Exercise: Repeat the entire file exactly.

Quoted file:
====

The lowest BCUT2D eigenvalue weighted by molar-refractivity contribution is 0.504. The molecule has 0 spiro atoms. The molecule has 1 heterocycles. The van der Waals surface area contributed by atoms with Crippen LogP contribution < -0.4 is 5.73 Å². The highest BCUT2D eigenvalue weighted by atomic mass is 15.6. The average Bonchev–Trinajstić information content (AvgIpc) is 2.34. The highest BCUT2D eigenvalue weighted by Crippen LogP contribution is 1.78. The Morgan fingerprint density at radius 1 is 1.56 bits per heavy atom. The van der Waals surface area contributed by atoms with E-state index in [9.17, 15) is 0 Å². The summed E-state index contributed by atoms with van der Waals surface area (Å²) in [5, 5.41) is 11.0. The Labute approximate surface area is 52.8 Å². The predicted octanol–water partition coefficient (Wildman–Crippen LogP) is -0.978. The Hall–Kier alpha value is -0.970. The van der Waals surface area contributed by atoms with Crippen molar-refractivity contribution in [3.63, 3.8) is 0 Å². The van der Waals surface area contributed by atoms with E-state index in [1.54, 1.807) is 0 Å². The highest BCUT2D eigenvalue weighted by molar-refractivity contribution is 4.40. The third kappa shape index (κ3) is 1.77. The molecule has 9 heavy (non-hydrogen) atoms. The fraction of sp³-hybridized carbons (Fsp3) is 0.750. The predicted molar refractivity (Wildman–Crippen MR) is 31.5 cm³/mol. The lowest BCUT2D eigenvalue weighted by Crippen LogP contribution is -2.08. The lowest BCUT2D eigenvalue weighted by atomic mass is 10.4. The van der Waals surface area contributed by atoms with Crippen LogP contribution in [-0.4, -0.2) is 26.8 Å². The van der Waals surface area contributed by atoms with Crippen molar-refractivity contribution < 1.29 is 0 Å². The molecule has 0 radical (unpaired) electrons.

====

The lowest BCUT2D eigenvalue weighted by molar-refractivity contribution is 0.504. The molecule has 0 spiro atoms. The molecule has 1 heterocycles. The van der Waals surface area contributed by atoms with Crippen LogP contribution < -0.4 is 5.73 Å². The highest BCUT2D eigenvalue weighted by atomic mass is 15.6. The average Bonchev–Trinajstić information content (AvgIpc) is 2.34. The highest BCUT2D eigenvalue weighted by Crippen LogP contribution is 1.78. The Morgan fingerprint density at radius 1 is 1.56 bits per heavy atom. The van der Waals surface area contributed by atoms with E-state index in [9.17, 15) is 0 Å². The summed E-state index contributed by atoms with van der Waals surface area (Å²) in [5, 5.41) is 11.0. The Labute approximate surface area is 52.8 Å². The predicted octanol–water partition coefficient (Wildman–Crippen LogP) is -0.978. The Hall–Kier alpha value is -0.970. The van der Waals surface area contributed by atoms with Crippen molar-refractivity contribution in [3.63, 3.8) is 0 Å². The van der Waals surface area contributed by atoms with E-state index in [1.54, 1.807) is 0 Å². The highest BCUT2D eigenvalue weighted by molar-refractivity contribution is 4.40. The third kappa shape index (κ3) is 1.77. The molecule has 9 heavy (non-hydrogen) atoms. The fraction of sp³-hybridized carbons (Fsp3) is 0.750. The predicted molar refractivity (Wildman–Crippen MR) is 31.5 cm³/mol. The lowest BCUT2D eigenvalue weighted by Crippen LogP contribution is -2.08. The lowest BCUT2D eigenvalue weighted by atomic mass is 10.4. The van der Waals surface area contributed by atoms with Crippen LogP contribution in [-0.4, -0.2) is 26.8 Å². The van der Waals surface area contributed by atoms with Crippen molar-refractivity contribution < 1.29 is 0 Å². The molecule has 0 radical (unpaired) electrons.